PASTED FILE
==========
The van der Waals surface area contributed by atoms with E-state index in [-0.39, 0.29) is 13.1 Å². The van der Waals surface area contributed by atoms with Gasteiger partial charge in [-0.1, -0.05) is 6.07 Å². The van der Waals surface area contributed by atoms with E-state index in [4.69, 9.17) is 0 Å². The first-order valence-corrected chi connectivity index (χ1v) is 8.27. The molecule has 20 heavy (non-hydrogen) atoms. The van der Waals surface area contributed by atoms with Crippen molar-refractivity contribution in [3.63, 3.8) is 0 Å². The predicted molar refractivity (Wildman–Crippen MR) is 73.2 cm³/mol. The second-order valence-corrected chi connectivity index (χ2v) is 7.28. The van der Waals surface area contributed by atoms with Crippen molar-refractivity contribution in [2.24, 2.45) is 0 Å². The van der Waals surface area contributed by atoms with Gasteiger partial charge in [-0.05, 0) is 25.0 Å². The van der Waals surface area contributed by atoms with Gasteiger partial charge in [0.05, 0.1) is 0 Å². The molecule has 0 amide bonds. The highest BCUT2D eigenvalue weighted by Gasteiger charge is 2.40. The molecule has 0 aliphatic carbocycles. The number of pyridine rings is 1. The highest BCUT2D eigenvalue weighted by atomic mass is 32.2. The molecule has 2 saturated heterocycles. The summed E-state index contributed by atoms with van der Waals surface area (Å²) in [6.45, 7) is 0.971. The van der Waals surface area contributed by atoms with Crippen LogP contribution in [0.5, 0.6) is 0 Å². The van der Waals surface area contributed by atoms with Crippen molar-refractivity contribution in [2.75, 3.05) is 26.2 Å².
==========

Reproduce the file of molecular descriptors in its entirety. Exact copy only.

The van der Waals surface area contributed by atoms with E-state index in [-0.39, 0.29) is 13.1 Å². The van der Waals surface area contributed by atoms with Gasteiger partial charge in [-0.1, -0.05) is 6.07 Å². The van der Waals surface area contributed by atoms with E-state index in [4.69, 9.17) is 0 Å². The first-order valence-corrected chi connectivity index (χ1v) is 8.27. The molecule has 20 heavy (non-hydrogen) atoms. The van der Waals surface area contributed by atoms with Crippen molar-refractivity contribution in [3.63, 3.8) is 0 Å². The predicted molar refractivity (Wildman–Crippen MR) is 73.2 cm³/mol. The second-order valence-corrected chi connectivity index (χ2v) is 7.28. The van der Waals surface area contributed by atoms with Crippen molar-refractivity contribution in [2.24, 2.45) is 0 Å². The van der Waals surface area contributed by atoms with Gasteiger partial charge in [-0.05, 0) is 25.0 Å². The van der Waals surface area contributed by atoms with Gasteiger partial charge in [0.05, 0.1) is 0 Å². The molecule has 0 amide bonds. The highest BCUT2D eigenvalue weighted by Gasteiger charge is 2.40. The molecule has 0 aliphatic carbocycles. The number of pyridine rings is 1. The highest BCUT2D eigenvalue weighted by atomic mass is 32.2. The molecule has 2 saturated heterocycles. The summed E-state index contributed by atoms with van der Waals surface area (Å²) in [6.45, 7) is 0.971. The van der Waals surface area contributed by atoms with Crippen LogP contribution in [0.5, 0.6) is 0 Å². The van der Waals surface area contributed by atoms with Crippen molar-refractivity contribution in [2.75, 3.05) is 26.2 Å².